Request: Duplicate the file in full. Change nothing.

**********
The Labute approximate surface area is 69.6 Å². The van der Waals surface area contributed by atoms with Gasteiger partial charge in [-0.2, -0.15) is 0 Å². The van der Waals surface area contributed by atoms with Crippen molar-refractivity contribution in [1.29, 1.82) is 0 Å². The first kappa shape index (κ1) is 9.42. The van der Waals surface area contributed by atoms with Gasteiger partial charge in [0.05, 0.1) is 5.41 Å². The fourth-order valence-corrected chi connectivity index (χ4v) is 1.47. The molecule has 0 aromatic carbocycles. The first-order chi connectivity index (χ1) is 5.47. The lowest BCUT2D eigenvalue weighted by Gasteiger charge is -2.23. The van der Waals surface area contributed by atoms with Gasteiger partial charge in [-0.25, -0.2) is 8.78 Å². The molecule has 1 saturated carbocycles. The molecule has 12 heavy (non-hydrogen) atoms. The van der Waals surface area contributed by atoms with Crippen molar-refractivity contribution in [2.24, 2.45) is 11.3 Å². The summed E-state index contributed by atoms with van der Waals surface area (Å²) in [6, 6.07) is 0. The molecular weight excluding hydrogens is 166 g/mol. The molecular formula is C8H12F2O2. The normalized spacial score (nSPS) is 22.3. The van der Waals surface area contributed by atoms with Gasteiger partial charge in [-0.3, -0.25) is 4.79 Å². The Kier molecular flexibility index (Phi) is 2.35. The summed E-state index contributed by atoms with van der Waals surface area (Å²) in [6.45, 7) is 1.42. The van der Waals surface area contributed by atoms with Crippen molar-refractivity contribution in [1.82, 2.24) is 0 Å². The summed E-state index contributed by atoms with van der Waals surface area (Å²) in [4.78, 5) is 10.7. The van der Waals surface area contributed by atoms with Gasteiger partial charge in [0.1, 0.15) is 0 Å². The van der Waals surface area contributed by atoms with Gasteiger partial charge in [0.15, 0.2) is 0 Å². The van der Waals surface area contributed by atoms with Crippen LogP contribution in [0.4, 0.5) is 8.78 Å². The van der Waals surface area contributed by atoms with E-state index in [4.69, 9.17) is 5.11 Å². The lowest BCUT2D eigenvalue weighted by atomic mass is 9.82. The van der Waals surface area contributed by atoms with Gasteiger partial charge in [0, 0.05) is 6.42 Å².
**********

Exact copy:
The Labute approximate surface area is 69.6 Å². The van der Waals surface area contributed by atoms with Gasteiger partial charge in [-0.2, -0.15) is 0 Å². The van der Waals surface area contributed by atoms with Crippen molar-refractivity contribution in [1.29, 1.82) is 0 Å². The first kappa shape index (κ1) is 9.42. The van der Waals surface area contributed by atoms with Gasteiger partial charge in [0.05, 0.1) is 5.41 Å². The fourth-order valence-corrected chi connectivity index (χ4v) is 1.47. The molecule has 0 aromatic carbocycles. The first-order chi connectivity index (χ1) is 5.47. The lowest BCUT2D eigenvalue weighted by Gasteiger charge is -2.23. The van der Waals surface area contributed by atoms with Gasteiger partial charge in [-0.25, -0.2) is 8.78 Å². The molecule has 1 saturated carbocycles. The molecule has 12 heavy (non-hydrogen) atoms. The van der Waals surface area contributed by atoms with Crippen molar-refractivity contribution in [2.24, 2.45) is 11.3 Å². The summed E-state index contributed by atoms with van der Waals surface area (Å²) in [6, 6.07) is 0. The molecular weight excluding hydrogens is 166 g/mol. The molecular formula is C8H12F2O2. The normalized spacial score (nSPS) is 22.3. The van der Waals surface area contributed by atoms with Gasteiger partial charge in [-0.3, -0.25) is 4.79 Å². The Kier molecular flexibility index (Phi) is 2.35. The summed E-state index contributed by atoms with van der Waals surface area (Å²) in [6.45, 7) is 1.42. The van der Waals surface area contributed by atoms with Crippen molar-refractivity contribution in [1.82, 2.24) is 0 Å². The summed E-state index contributed by atoms with van der Waals surface area (Å²) in [4.78, 5) is 10.7. The van der Waals surface area contributed by atoms with Gasteiger partial charge in [0.1, 0.15) is 0 Å². The van der Waals surface area contributed by atoms with Gasteiger partial charge in [0.15, 0.2) is 0 Å². The van der Waals surface area contributed by atoms with Crippen LogP contribution in [0.4, 0.5) is 8.78 Å². The van der Waals surface area contributed by atoms with E-state index in [4.69, 9.17) is 5.11 Å². The lowest BCUT2D eigenvalue weighted by atomic mass is 9.82. The van der Waals surface area contributed by atoms with Gasteiger partial charge in [0, 0.05) is 6.42 Å².